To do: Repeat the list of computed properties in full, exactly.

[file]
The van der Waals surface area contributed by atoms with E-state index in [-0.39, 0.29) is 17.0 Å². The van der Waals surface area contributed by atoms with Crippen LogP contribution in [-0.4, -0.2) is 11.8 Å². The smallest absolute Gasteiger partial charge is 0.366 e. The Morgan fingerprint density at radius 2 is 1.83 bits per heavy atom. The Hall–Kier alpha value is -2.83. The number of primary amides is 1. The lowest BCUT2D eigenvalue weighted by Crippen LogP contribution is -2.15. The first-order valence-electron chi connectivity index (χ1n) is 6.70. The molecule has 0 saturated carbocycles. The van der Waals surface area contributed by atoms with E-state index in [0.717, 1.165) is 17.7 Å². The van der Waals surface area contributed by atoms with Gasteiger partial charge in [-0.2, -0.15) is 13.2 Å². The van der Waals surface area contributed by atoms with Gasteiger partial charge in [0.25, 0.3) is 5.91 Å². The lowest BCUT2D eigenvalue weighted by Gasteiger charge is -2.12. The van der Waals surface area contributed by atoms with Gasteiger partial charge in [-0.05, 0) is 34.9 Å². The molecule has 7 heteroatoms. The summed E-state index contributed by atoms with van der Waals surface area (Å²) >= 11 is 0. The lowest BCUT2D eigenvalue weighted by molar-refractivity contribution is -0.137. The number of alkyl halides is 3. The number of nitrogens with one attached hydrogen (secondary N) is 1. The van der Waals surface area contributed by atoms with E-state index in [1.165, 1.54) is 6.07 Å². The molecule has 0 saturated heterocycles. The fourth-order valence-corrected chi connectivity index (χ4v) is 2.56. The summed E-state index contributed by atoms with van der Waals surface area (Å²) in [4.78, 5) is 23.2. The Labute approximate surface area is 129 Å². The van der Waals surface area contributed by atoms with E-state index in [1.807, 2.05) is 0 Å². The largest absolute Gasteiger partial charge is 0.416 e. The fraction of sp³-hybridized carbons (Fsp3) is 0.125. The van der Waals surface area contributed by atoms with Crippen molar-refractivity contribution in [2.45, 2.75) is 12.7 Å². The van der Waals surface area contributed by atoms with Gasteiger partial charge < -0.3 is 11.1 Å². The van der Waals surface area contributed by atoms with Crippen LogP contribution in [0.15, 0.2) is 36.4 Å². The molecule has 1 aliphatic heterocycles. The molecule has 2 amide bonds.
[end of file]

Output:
The van der Waals surface area contributed by atoms with E-state index in [-0.39, 0.29) is 17.0 Å². The van der Waals surface area contributed by atoms with Crippen LogP contribution in [-0.4, -0.2) is 11.8 Å². The smallest absolute Gasteiger partial charge is 0.366 e. The Morgan fingerprint density at radius 2 is 1.83 bits per heavy atom. The Hall–Kier alpha value is -2.83. The number of primary amides is 1. The lowest BCUT2D eigenvalue weighted by Crippen LogP contribution is -2.15. The first-order valence-electron chi connectivity index (χ1n) is 6.70. The molecule has 0 saturated carbocycles. The van der Waals surface area contributed by atoms with E-state index in [0.717, 1.165) is 17.7 Å². The van der Waals surface area contributed by atoms with Gasteiger partial charge in [-0.2, -0.15) is 13.2 Å². The van der Waals surface area contributed by atoms with Gasteiger partial charge in [0.25, 0.3) is 5.91 Å². The lowest BCUT2D eigenvalue weighted by Gasteiger charge is -2.12. The van der Waals surface area contributed by atoms with Gasteiger partial charge in [-0.05, 0) is 34.9 Å². The molecule has 7 heteroatoms. The summed E-state index contributed by atoms with van der Waals surface area (Å²) >= 11 is 0. The lowest BCUT2D eigenvalue weighted by molar-refractivity contribution is -0.137. The number of alkyl halides is 3. The number of nitrogens with one attached hydrogen (secondary N) is 1. The van der Waals surface area contributed by atoms with E-state index in [1.165, 1.54) is 6.07 Å². The molecule has 0 saturated heterocycles. The fourth-order valence-corrected chi connectivity index (χ4v) is 2.56. The summed E-state index contributed by atoms with van der Waals surface area (Å²) in [4.78, 5) is 23.2. The Labute approximate surface area is 129 Å². The van der Waals surface area contributed by atoms with E-state index in [1.807, 2.05) is 0 Å². The largest absolute Gasteiger partial charge is 0.416 e. The fraction of sp³-hybridized carbons (Fsp3) is 0.125. The van der Waals surface area contributed by atoms with Crippen molar-refractivity contribution in [2.45, 2.75) is 12.7 Å². The van der Waals surface area contributed by atoms with Gasteiger partial charge < -0.3 is 11.1 Å². The van der Waals surface area contributed by atoms with Crippen LogP contribution in [0.15, 0.2) is 36.4 Å². The molecule has 1 aliphatic heterocycles. The molecule has 2 amide bonds.